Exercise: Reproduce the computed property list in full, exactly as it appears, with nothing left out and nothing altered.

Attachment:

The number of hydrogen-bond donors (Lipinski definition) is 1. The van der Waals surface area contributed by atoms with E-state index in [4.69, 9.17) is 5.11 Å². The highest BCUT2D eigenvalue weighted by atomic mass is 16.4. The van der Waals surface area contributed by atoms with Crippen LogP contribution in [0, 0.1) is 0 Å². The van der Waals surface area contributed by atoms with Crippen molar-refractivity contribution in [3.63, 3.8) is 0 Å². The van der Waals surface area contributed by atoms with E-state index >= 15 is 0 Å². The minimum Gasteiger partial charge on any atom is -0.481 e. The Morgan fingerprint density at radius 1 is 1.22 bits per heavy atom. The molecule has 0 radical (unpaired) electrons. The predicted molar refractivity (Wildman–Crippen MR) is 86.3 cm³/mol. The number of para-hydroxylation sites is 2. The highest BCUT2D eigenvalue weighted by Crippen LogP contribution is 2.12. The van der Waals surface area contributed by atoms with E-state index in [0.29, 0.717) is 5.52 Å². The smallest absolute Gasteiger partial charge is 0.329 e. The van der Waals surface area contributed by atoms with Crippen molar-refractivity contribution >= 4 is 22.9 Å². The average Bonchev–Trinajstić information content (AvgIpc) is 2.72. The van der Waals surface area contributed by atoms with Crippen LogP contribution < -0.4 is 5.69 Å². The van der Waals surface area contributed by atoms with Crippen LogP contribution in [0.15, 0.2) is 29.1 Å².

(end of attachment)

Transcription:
The number of hydrogen-bond donors (Lipinski definition) is 1. The van der Waals surface area contributed by atoms with E-state index in [4.69, 9.17) is 5.11 Å². The highest BCUT2D eigenvalue weighted by atomic mass is 16.4. The van der Waals surface area contributed by atoms with Crippen LogP contribution in [0, 0.1) is 0 Å². The van der Waals surface area contributed by atoms with Crippen molar-refractivity contribution in [3.63, 3.8) is 0 Å². The van der Waals surface area contributed by atoms with E-state index >= 15 is 0 Å². The minimum Gasteiger partial charge on any atom is -0.481 e. The Morgan fingerprint density at radius 1 is 1.22 bits per heavy atom. The molecule has 0 radical (unpaired) electrons. The predicted molar refractivity (Wildman–Crippen MR) is 86.3 cm³/mol. The number of para-hydroxylation sites is 2. The highest BCUT2D eigenvalue weighted by Crippen LogP contribution is 2.12. The van der Waals surface area contributed by atoms with E-state index in [0.29, 0.717) is 5.52 Å². The smallest absolute Gasteiger partial charge is 0.329 e. The van der Waals surface area contributed by atoms with Crippen molar-refractivity contribution >= 4 is 22.9 Å². The average Bonchev–Trinajstić information content (AvgIpc) is 2.72. The van der Waals surface area contributed by atoms with Crippen LogP contribution < -0.4 is 5.69 Å². The van der Waals surface area contributed by atoms with Crippen LogP contribution in [0.15, 0.2) is 29.1 Å².